Dont' you think that is because they had trouble with 3 point perspective? And were concentrating on the human action? The haveli's are just painted in as minimally as possible as a backdrop, more like a stage for the human action.

    I did a little reading about the Mughal influence on Northern Indian architecture. And they were definitely into bigger and spectacular buildings. The haveli were homes as well as forts and entire extended families lived in them. In the 1800's a new wave of haveli construction built up and they were built by well-to-do Indian businessmen for their families.

    Looks as if you followed those links and saw that many are now hotels relating to Indian heritage. And they are all large. Yes horsemen riding out of that one at Karohi would be a very dramatic picture.
     
  14. BhagatSingh

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    Re: Battle of Chamkaur

    No, that's not the case here.
    Yes possibly but the basic design of it, isn't like any of the haveli's.
     
  15. BhagatSingh

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    Re: Battle of Chamkaur

    Noo, the one above it! ;)
     
  16. spnadmin

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    Re: Battle of Chamkaur

    One last guess! They read a translation of "haveli" as "fort" and drew a fort instead of doing research first.

    BTW I also found pics of "forts" and their ground plans. Heh!
     
  17. BhagatSingh

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    Re: Battle of Chamkaur

    Lol, good guess!! BUT I doubt they read a translation of it. Bottomline, there images are stuck into my head and its hard to picture the battle taking place in a REAL haveli. Nonetheless, I must overome that obstacle.
    Please share.
    Maybe we can change this topic to Sikh wars, in general, and discuss different wars and why they took place. and also, gather up resources, etc so everyone can see.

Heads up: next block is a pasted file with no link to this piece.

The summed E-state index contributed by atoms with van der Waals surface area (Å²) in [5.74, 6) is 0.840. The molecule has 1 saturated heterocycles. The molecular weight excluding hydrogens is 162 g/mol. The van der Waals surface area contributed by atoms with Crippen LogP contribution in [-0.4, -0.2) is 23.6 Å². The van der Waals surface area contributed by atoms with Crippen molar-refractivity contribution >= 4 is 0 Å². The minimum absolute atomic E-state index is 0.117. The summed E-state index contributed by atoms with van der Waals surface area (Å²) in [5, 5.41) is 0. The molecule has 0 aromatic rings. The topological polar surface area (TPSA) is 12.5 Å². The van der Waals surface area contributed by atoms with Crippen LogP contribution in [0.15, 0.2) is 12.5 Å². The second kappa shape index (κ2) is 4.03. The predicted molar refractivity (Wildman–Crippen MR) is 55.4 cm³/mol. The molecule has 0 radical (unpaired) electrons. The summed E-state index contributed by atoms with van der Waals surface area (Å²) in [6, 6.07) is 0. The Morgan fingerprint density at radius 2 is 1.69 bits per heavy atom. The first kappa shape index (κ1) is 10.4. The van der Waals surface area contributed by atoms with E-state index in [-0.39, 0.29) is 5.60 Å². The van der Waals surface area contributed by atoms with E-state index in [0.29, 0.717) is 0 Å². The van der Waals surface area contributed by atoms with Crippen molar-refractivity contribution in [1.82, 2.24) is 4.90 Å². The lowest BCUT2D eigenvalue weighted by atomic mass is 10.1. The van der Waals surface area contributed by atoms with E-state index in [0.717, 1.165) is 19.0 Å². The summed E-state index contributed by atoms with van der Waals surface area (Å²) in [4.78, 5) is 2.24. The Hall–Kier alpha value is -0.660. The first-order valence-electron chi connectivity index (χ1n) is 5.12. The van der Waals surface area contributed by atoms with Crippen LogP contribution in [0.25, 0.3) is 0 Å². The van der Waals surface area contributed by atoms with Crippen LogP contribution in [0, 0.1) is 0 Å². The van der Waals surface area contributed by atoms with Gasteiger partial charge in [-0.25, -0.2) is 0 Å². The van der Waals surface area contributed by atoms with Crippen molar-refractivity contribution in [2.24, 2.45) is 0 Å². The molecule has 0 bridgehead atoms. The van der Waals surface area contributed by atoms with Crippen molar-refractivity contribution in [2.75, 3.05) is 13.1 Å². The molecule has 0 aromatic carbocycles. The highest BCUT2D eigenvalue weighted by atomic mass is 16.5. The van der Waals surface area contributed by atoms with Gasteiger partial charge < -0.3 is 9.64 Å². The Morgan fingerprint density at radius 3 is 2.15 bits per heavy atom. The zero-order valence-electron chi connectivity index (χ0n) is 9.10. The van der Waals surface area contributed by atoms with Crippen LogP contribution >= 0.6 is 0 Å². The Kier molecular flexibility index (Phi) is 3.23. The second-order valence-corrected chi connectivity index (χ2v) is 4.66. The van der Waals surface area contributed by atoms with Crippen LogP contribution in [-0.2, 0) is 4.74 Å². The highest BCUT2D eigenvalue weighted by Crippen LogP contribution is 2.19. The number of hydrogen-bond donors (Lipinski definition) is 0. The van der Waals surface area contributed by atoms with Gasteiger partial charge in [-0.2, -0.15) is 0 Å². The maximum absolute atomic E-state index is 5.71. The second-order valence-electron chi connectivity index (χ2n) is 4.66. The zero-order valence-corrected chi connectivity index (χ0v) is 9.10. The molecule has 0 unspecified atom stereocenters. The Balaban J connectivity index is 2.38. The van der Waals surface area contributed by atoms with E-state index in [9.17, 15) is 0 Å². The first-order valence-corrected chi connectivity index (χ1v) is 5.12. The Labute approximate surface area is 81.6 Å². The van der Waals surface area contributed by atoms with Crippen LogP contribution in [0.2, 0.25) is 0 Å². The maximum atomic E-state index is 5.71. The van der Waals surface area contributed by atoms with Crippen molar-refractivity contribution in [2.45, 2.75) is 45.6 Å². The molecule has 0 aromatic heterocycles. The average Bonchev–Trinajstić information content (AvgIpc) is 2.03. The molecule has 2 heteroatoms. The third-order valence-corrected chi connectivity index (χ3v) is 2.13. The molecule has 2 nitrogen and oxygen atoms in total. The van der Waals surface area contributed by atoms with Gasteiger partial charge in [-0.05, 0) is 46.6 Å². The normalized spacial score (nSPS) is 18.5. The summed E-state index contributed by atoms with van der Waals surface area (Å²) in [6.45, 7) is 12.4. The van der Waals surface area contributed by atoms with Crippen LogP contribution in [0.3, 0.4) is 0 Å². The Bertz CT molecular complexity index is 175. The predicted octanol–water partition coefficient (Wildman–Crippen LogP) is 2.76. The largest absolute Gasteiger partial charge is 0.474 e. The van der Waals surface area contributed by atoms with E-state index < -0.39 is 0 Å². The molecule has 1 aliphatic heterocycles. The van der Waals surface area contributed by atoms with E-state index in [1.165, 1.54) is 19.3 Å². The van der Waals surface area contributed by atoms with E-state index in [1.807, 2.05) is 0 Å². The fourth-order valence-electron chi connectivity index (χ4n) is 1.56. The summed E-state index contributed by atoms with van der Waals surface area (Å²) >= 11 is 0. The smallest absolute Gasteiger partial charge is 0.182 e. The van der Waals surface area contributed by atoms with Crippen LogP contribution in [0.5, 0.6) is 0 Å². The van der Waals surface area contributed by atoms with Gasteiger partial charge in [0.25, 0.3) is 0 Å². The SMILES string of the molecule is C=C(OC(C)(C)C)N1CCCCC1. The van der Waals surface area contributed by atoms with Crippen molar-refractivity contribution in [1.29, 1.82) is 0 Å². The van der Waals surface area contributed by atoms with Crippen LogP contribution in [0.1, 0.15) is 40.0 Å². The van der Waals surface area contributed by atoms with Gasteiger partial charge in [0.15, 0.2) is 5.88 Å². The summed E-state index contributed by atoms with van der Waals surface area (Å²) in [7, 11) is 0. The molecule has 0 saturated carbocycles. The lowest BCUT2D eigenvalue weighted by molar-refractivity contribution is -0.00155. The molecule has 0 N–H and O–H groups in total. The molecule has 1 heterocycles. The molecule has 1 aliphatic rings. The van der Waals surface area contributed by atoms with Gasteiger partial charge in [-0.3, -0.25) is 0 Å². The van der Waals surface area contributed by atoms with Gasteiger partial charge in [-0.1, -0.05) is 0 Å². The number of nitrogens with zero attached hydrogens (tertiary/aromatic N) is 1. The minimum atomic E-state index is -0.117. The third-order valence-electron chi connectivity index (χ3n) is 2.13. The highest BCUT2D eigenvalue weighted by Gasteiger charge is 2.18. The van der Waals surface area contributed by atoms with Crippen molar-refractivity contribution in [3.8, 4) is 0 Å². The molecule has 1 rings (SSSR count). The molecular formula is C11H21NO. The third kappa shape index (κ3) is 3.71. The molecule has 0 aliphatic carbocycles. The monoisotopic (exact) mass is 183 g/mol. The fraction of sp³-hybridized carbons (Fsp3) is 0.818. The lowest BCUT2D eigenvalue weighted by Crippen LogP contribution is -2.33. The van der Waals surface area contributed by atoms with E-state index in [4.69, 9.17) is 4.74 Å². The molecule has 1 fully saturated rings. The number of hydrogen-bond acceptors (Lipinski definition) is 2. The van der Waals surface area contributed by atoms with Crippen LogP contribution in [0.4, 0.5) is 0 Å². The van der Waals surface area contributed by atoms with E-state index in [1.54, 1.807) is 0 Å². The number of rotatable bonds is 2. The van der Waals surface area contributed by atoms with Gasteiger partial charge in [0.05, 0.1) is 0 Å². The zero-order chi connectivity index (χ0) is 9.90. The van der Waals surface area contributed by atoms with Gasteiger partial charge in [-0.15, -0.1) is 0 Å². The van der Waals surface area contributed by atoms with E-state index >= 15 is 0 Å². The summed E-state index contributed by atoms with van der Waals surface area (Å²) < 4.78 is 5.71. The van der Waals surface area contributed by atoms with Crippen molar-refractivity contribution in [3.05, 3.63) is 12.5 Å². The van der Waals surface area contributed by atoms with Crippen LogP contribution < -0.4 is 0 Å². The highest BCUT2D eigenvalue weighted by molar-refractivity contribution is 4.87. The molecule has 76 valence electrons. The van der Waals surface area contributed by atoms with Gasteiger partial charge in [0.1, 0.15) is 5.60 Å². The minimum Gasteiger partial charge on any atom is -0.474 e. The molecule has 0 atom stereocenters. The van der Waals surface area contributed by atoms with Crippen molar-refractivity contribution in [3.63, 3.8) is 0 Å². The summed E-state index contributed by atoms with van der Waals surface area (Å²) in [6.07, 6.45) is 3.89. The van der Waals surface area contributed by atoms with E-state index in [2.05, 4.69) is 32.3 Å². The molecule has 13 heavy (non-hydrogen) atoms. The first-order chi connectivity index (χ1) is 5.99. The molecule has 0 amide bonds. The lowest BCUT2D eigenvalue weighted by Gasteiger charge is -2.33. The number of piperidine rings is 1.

18. spnadmin

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    Re: Battle of Chamkaur

    Bhagat ji

    What about Palaces, Fortresses and Forts in Old Punjab!
     
  19. pk70

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    Re: Battle of Chamkaur

    Aad0002 ji and Bhagat Singh ji
    In Zafarnama, Guru Gobind Singh ji depicts pretty good picture of the battle of Chamkaur Sahib, I am giving in English version, not sure who translated it but seems interesting, just sharing with you


    Hadn't I taken thee to thy word upon the Koran,
    I wouldn't have chosen the path I did.
    (23)
    I knew not that thy men were crafty and deceitful like a fox.
    Else I wouldn't have driven myself to this state.
    (24)
    He who swears to me on the Koran
    Ought not to have killed or imprisoned my men.
    (25)
    Thy army dressed like blue bottles,
    Charged us, of a sudden, with a loud bang.
    (26) But they who aggressed not against us
    Were left unhurt, unmolested by us.
    (28)
    But, he who advanced from thy ranks beyond his defenses,
    Was hit with such deadly aim of my single arrow that he was deluged in blood.
    (27)
    When I witnessed thy general, Nahar Khan, advancing for war,
    I gave him the taste of a single deadly arrow.
    (29)
    And many of his men who boasted of their valour,
    Fled the battlefield, in utter shame.
    (30)

    Then advanced another one of Afghan blood,
    Rushing forth like flood, like a gun-ball, or a deadly arrow.
    (31)

    He made many assaults with great courage,
    Some with conscious skill, and others like mad.
    (32)

    The more he attacked, the more he was mauled,
    And then while killing two of my ranks,
    He, too, fell dead in the cold dust.